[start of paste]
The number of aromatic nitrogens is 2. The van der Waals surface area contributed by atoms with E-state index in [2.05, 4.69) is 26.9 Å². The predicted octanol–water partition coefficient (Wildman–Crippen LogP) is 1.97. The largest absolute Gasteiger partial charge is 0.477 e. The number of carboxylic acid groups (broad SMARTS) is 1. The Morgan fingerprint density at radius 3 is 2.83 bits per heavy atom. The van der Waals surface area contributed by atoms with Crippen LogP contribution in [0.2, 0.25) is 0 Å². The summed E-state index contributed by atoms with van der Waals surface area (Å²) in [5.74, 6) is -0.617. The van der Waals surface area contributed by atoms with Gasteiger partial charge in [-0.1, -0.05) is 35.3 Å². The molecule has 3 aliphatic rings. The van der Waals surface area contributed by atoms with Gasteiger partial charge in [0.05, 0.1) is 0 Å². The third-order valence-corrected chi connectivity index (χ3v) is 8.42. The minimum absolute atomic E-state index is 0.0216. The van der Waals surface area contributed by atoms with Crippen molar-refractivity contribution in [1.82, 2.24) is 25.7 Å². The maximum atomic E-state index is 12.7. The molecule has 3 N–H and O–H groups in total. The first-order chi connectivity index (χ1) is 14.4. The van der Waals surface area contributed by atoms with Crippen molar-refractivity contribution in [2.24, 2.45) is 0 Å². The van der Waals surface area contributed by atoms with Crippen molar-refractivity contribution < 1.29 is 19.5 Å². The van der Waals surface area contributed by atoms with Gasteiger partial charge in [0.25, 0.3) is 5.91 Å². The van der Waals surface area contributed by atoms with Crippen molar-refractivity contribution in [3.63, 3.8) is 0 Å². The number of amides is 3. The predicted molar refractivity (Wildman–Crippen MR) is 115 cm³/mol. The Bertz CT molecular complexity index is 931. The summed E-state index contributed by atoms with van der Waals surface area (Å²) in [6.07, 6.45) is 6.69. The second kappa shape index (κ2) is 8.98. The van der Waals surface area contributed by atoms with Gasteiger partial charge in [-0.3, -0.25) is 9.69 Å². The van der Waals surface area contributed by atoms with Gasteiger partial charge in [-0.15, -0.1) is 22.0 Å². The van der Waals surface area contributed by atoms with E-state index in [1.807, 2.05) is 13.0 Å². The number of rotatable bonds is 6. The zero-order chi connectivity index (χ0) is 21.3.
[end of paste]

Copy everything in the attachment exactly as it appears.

The number of aromatic nitrogens is 2. The van der Waals surface area contributed by atoms with E-state index in [2.05, 4.69) is 26.9 Å². The predicted octanol–water partition coefficient (Wildman–Crippen LogP) is 1.97. The largest absolute Gasteiger partial charge is 0.477 e. The number of carboxylic acid groups (broad SMARTS) is 1. The Morgan fingerprint density at radius 3 is 2.83 bits per heavy atom. The van der Waals surface area contributed by atoms with Crippen LogP contribution in [0.2, 0.25) is 0 Å². The summed E-state index contributed by atoms with van der Waals surface area (Å²) in [5.74, 6) is -0.617. The van der Waals surface area contributed by atoms with Gasteiger partial charge in [-0.1, -0.05) is 35.3 Å². The molecule has 3 aliphatic rings. The van der Waals surface area contributed by atoms with Gasteiger partial charge in [0.05, 0.1) is 0 Å². The third-order valence-corrected chi connectivity index (χ3v) is 8.42. The minimum absolute atomic E-state index is 0.0216. The van der Waals surface area contributed by atoms with Crippen molar-refractivity contribution in [1.82, 2.24) is 25.7 Å². The maximum atomic E-state index is 12.7. The molecule has 3 N–H and O–H groups in total. The first-order chi connectivity index (χ1) is 14.4. The van der Waals surface area contributed by atoms with Crippen molar-refractivity contribution in [2.24, 2.45) is 0 Å². The van der Waals surface area contributed by atoms with Crippen molar-refractivity contribution < 1.29 is 19.5 Å². The van der Waals surface area contributed by atoms with Gasteiger partial charge in [0.25, 0.3) is 5.91 Å². The van der Waals surface area contributed by atoms with Crippen molar-refractivity contribution in [3.63, 3.8) is 0 Å². The number of amides is 3. The predicted molar refractivity (Wildman–Crippen MR) is 115 cm³/mol. The Bertz CT molecular complexity index is 931. The summed E-state index contributed by atoms with van der Waals surface area (Å²) in [6.07, 6.45) is 6.69. The second kappa shape index (κ2) is 8.98. The van der Waals surface area contributed by atoms with Gasteiger partial charge in [-0.3, -0.25) is 9.69 Å². The van der Waals surface area contributed by atoms with Gasteiger partial charge in [-0.15, -0.1) is 22.0 Å². The van der Waals surface area contributed by atoms with E-state index in [1.807, 2.05) is 13.0 Å². The number of rotatable bonds is 6. The zero-order chi connectivity index (χ0) is 21.3.